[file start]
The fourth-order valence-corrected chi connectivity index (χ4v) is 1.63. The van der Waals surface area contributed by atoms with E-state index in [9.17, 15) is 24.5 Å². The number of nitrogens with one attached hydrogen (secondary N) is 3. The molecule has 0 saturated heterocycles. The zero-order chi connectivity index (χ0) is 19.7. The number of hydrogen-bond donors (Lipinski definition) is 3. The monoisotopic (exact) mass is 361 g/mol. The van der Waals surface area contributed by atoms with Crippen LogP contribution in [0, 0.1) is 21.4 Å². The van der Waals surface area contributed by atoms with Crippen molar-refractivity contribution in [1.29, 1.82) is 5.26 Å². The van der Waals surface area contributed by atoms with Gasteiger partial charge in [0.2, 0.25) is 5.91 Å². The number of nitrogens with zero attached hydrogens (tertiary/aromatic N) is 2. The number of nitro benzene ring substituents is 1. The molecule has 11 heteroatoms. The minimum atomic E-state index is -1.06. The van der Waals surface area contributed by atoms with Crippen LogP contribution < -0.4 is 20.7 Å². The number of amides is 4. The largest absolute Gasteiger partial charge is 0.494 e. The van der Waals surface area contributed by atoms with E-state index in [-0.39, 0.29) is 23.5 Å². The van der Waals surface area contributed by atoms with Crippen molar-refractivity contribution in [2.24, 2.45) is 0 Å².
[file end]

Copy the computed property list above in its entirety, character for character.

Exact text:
The fourth-order valence-corrected chi connectivity index (χ4v) is 1.63. The van der Waals surface area contributed by atoms with E-state index in [9.17, 15) is 24.5 Å². The number of nitrogens with one attached hydrogen (secondary N) is 3. The molecule has 0 saturated heterocycles. The zero-order chi connectivity index (χ0) is 19.7. The number of hydrogen-bond donors (Lipinski definition) is 3. The monoisotopic (exact) mass is 361 g/mol. The van der Waals surface area contributed by atoms with Crippen LogP contribution in [0, 0.1) is 21.4 Å². The van der Waals surface area contributed by atoms with Crippen molar-refractivity contribution in [1.29, 1.82) is 5.26 Å². The van der Waals surface area contributed by atoms with Gasteiger partial charge in [0.2, 0.25) is 5.91 Å². The number of nitrogens with zero attached hydrogens (tertiary/aromatic N) is 2. The number of nitro benzene ring substituents is 1. The molecule has 11 heteroatoms. The minimum atomic E-state index is -1.06. The van der Waals surface area contributed by atoms with Crippen LogP contribution < -0.4 is 20.7 Å². The number of amides is 4. The largest absolute Gasteiger partial charge is 0.494 e. The van der Waals surface area contributed by atoms with E-state index in [-0.39, 0.29) is 23.5 Å². The van der Waals surface area contributed by atoms with Crippen molar-refractivity contribution in [2.24, 2.45) is 0 Å².